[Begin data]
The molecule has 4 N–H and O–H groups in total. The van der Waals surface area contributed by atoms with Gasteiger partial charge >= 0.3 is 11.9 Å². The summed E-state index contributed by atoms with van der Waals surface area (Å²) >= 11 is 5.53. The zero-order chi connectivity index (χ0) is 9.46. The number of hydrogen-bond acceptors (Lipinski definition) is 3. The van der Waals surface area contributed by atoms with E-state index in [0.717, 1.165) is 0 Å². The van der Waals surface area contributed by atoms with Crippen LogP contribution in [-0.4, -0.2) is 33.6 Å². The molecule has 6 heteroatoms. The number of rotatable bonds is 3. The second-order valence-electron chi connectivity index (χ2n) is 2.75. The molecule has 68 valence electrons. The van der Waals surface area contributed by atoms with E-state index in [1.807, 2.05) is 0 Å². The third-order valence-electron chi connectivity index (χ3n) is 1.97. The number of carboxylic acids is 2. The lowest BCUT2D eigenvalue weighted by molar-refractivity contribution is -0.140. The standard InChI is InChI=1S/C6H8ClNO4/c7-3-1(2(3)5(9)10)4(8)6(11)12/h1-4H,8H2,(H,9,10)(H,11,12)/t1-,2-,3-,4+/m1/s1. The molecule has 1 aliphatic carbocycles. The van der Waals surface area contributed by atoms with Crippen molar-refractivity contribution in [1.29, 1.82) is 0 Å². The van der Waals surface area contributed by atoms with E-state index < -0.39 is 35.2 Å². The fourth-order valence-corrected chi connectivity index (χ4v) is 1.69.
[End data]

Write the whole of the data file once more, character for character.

The molecule has 4 N–H and O–H groups in total. The van der Waals surface area contributed by atoms with Gasteiger partial charge >= 0.3 is 11.9 Å². The summed E-state index contributed by atoms with van der Waals surface area (Å²) >= 11 is 5.53. The zero-order chi connectivity index (χ0) is 9.46. The number of hydrogen-bond acceptors (Lipinski definition) is 3. The van der Waals surface area contributed by atoms with E-state index in [0.717, 1.165) is 0 Å². The van der Waals surface area contributed by atoms with Crippen LogP contribution in [-0.4, -0.2) is 33.6 Å². The molecule has 6 heteroatoms. The number of rotatable bonds is 3. The second-order valence-electron chi connectivity index (χ2n) is 2.75. The molecule has 68 valence electrons. The van der Waals surface area contributed by atoms with E-state index in [1.807, 2.05) is 0 Å². The third-order valence-electron chi connectivity index (χ3n) is 1.97. The number of carboxylic acids is 2. The lowest BCUT2D eigenvalue weighted by molar-refractivity contribution is -0.140. The standard InChI is InChI=1S/C6H8ClNO4/c7-3-1(2(3)5(9)10)4(8)6(11)12/h1-4H,8H2,(H,9,10)(H,11,12)/t1-,2-,3-,4+/m1/s1. The molecule has 1 aliphatic carbocycles. The van der Waals surface area contributed by atoms with Crippen molar-refractivity contribution in [1.29, 1.82) is 0 Å². The van der Waals surface area contributed by atoms with E-state index < -0.39 is 35.2 Å². The fourth-order valence-corrected chi connectivity index (χ4v) is 1.69.